Three-judge divisional court to hear McKillen challenge to Nama


THE PRESIDENT of the High Court has decided to establish a three-judge divisional court of the High Court to hear the challenge by property developer Paddy McKillen to the National Assets Management Agency (Nama).

The President of the court, Mr Justice Kearns, will hear the case with Mr Justice Peter Kelly and Mr Justice Frank Clarke.

A divisional court of the High Court sits when the matter being tried is of major legal or constitutional importance. The last time a divisional court was convened was to hear the case between the Mahon tribunal and Irish Timeseditor Geraldine Kennedy and journalist Colm Keena, seeking to force them to reveal the sources for a story by Mr Keena.

Mr McKillen and 15 of his companies were among the 33 biggest bank borrowers whose loans were transferred to Nama.

Last July he and his companies took legal proceedings against Nama and the State. He is challenging Nama on a number of legal issues, including that its taking over of his loans violated his property rights under the Constitution. He is claiming that this affects his business reputation and his ability to raise funds internationally, and violated his rights to fair procedure by refusing to engage with him on the matter.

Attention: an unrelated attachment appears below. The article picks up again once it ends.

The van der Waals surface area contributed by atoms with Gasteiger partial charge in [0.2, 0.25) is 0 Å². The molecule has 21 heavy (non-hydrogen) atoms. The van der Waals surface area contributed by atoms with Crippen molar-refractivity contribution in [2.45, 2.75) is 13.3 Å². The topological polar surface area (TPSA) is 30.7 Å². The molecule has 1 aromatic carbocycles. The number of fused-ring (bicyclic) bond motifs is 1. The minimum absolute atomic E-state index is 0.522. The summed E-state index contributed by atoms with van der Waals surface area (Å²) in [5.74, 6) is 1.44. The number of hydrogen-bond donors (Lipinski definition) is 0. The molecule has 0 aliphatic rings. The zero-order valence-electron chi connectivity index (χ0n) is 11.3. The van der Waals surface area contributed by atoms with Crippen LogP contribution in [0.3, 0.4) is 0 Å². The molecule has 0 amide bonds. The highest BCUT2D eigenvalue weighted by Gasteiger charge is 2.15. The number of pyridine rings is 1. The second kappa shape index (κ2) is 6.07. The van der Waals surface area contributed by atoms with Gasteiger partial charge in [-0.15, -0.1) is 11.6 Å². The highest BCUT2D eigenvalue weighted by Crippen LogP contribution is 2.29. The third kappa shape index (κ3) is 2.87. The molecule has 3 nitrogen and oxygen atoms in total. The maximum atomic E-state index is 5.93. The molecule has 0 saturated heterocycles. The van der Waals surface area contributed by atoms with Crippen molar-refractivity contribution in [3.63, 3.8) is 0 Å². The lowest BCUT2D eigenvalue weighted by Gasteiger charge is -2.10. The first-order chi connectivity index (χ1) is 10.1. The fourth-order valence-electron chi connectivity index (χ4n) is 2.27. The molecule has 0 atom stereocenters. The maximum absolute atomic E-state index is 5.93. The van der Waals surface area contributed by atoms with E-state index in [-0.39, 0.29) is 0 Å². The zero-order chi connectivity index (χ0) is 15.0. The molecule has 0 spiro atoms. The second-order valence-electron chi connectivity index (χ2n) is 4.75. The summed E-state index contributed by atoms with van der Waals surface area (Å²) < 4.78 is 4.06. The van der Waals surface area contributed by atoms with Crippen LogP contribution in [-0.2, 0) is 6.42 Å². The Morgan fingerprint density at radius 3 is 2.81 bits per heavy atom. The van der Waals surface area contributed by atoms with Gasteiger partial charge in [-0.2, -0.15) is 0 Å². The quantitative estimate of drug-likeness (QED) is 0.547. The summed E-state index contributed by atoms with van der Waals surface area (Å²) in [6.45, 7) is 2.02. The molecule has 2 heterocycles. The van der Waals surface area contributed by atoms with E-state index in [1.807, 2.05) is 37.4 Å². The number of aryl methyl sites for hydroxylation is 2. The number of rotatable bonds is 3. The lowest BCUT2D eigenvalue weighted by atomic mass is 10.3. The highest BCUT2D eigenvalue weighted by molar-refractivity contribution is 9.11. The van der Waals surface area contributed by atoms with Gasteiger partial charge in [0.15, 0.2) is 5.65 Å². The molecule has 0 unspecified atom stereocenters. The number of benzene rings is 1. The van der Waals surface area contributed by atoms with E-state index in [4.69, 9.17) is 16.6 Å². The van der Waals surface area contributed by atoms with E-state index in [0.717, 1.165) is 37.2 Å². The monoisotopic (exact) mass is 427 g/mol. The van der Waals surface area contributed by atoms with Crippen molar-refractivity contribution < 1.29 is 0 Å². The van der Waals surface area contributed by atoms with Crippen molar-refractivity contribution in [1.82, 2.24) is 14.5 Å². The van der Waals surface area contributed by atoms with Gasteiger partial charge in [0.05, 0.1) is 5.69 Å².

Mr McKillen is claiming that his loans are not “eligible bank assets” as they are performing, and he is concerned about the impact of the guilt by association of their transfer to Nama, along with other non-performing loans.

His challenge presents “a very real threat to the vital work of Nama that must continue, and be seen to continue, in order to increase and maintain confidence in the Irish banking sector and thereby strengthen and protect the economy of the State”, Department of Finance official Ann Nolan, a key engineer of Nama, said in a court affidavit.

The case begins on October 5th for an expected four days. A team of legal heavy hitters has been recruited by Mr McKillen to poke holes in the legislation that Attorney General Paul Gallagher had a crucial role in drafting.

Nobel Prize-winning economist Dr Joseph Stiglitz, a professor of economics at Columbia University in New York, has sworn one of nine witness statements filed in the High Court by Mr McKillen’s legal team. The arguments will centre on whether Nama’s procedures trample on the property rights and business interests of good borrowers, and whether they are detrimental to the few businesses whose loans are performing, generating income and being taken over by the State agency. The case will be heard in the Commercial Court.